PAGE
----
November 27, 2013

Creaking up and down the court

This essay originally appeared in the Chicago Tribune on October 2, 3013 I started playing basketball when I was 11-years-old. That’s more than half a century ago. I still play, twice a week, but, more and more, there are times, when I stink to high heaven. My hook shot won’t fall. The guy I’m guarding gets around me with ease. I’m unable to dribble without getting the ball stolen out from under me. George, a friend from high school and a teammate on the basketball team, died in August out in Seattle where he’d long lived. George had had hip problems in recent years, but, from what I knew, his health was fine. Then — bang! — he was felled by a cerebral hemorrhage. I didn’t learn of George’s death until a month after it happened, and I had a particularly frustrating time on the court that night. I’d hoped that basketball would clear my head. Instead, I ran around the court, clumsily trying to do too much. This made my game even worse than it usually is.
November 27, 2013

No expert, just a do-gooder

This essay original appeared in the Chicago Tribune on August 25, 2013 Edward Paul Brennan was one of us. A nobody. Born in 1866, he made deliveries for his father’s grocery store, then worked downtown at the Lyon & Healy Co. music store as a bill collector and later as building superintendent. Yet, few individuals in Chicago’s history have had as much impact — for the good — on the daily lives of Chicagoans, suburbanites and visitors to the city. That’s why, on Friday (8/30), a little before noon, a small ceremony will be held to officially unveil the honorary street designation of the corner of State and Madison as Edward Brennan Way. On hand will be Ald. Brendan Reilly (42nd), who sponsored the designation ordinance, and Brennan’s daughter, Adelaide, who will turn 99 that day. No intersection is more central to the identity of Chicago as State and Madison, and it’s an apt location to honor Brennan since he’s the one who gave the corner its prominence. In the summer of 1901 when he turned 35, Brennan took an armload of maps with him on vacation to Paw Paw, Mich., and came back, like a prophet from the desert, […]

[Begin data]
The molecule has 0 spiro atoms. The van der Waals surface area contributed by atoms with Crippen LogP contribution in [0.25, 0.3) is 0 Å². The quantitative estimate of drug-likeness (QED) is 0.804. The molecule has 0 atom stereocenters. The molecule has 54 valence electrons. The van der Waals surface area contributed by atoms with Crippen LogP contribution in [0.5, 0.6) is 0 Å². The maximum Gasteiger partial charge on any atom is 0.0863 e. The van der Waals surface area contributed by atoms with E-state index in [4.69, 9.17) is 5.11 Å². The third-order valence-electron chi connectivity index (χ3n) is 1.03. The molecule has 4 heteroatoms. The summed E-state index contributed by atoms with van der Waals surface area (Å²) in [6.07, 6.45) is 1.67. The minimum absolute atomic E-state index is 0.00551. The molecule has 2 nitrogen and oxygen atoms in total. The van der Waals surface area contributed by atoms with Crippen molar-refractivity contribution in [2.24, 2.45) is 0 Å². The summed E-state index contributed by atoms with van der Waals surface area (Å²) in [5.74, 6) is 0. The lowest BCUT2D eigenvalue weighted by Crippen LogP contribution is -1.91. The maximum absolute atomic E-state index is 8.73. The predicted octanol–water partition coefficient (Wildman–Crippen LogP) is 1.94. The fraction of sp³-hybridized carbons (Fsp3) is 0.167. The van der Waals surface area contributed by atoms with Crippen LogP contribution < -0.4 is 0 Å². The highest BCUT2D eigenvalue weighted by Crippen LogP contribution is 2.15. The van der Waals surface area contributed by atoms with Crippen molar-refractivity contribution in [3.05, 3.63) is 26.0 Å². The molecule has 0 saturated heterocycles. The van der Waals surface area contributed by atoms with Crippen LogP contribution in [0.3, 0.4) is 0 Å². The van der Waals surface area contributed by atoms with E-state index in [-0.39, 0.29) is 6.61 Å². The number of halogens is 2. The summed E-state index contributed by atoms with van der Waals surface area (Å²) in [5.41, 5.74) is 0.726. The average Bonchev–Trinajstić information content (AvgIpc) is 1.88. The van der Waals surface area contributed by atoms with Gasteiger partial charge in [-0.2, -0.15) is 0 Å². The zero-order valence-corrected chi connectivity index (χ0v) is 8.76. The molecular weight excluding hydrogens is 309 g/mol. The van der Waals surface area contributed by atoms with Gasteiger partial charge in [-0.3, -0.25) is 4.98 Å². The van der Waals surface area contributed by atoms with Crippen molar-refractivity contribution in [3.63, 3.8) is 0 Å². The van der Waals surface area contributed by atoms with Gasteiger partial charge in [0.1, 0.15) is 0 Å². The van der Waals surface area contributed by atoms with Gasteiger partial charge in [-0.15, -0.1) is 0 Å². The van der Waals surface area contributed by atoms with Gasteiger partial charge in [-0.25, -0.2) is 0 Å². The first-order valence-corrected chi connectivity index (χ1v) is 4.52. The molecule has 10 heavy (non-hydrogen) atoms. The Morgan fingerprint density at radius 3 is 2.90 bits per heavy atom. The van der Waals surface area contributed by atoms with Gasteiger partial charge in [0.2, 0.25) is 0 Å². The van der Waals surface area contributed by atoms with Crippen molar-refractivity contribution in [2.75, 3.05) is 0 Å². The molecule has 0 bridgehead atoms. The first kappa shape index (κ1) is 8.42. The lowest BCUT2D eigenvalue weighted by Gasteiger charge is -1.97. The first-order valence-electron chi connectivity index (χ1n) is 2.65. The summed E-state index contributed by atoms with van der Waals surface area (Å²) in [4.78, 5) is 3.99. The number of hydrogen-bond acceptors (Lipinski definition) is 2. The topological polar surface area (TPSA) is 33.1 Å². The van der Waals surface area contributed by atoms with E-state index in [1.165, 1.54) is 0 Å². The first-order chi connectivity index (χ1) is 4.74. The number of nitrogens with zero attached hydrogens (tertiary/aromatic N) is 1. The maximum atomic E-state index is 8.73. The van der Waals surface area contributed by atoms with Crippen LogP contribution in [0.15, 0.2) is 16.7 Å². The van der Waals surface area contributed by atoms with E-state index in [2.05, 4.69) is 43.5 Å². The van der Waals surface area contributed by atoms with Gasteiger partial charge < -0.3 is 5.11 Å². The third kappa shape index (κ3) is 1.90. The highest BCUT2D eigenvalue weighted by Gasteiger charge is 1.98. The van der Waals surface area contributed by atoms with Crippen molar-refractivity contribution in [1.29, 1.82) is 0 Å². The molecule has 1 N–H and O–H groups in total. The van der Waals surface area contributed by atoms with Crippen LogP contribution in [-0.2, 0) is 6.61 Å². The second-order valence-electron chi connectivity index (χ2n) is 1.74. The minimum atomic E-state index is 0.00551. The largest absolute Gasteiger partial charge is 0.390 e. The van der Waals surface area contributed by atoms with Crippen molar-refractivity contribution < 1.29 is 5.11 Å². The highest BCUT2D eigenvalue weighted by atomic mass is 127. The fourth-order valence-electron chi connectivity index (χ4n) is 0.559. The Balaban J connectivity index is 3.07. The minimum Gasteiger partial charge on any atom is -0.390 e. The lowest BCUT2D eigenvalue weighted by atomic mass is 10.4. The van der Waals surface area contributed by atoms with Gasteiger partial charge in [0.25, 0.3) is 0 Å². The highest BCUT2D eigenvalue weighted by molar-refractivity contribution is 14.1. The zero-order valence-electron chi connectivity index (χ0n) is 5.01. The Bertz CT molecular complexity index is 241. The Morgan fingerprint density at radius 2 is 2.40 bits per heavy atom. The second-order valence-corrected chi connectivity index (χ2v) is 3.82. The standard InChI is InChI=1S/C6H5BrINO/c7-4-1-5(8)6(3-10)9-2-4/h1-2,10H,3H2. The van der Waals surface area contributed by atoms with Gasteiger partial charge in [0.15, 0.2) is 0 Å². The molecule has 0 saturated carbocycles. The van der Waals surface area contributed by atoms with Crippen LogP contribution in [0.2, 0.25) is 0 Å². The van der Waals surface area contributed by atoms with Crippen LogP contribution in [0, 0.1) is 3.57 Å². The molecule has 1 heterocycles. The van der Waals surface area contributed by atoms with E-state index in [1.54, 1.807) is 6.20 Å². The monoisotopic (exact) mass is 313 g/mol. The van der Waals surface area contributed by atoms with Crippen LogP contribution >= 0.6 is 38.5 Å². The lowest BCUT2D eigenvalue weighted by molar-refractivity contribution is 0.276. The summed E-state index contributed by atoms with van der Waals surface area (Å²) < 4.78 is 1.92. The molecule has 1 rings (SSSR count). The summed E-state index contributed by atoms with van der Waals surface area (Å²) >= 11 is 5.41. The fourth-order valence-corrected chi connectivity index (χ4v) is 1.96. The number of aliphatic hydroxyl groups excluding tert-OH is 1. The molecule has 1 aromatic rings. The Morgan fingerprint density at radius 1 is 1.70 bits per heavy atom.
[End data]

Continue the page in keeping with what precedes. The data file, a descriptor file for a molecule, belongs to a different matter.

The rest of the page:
November 27, 2013

Hope, baseball and A-Rod

This essay was originally published in the Chicago Tribune on August 7, 2013 I took my first baseman’s mitt to U.S. Cellular Field Monday night for the opening game of a three-game series between the White Sox and the Yankees. I probably should have been a bit sheepish about doing so, but baseball fans seem to have a great tolerance for a guy in his 60s channeling his inner 10-year-old. Yet, the more I thought about it, the more I came to realize that bringing my mitt to the game was something other than childish. In some way, it goes to the heart of why anyone is a fan of any sport. It also goes to the heart of the betrayal of Alex Rodriguez and the steroid era. It’s about hope. The little girl a few rows ahead of me brought her mitt to the Sox-Yankees game for the same reason I did. We were hoping to catch a ball. We were looking for a relic of the institution that is baseball. Actually, “institution” isn’t quite right. For a fan, baseball is something a religion. (I’m sure it’s the same for fans of other sports.)
November 27, 2013

Book review: “Burglars Can’t Be Choosers” by Lawrence Block

I’m not exactly sure why I liked Lawrence Block’s Bernie Rhodenbarr crime novel Burglars Can’t Be Choosers.
November 18, 2013

Book review: “Memento Mori” by Muriel Spark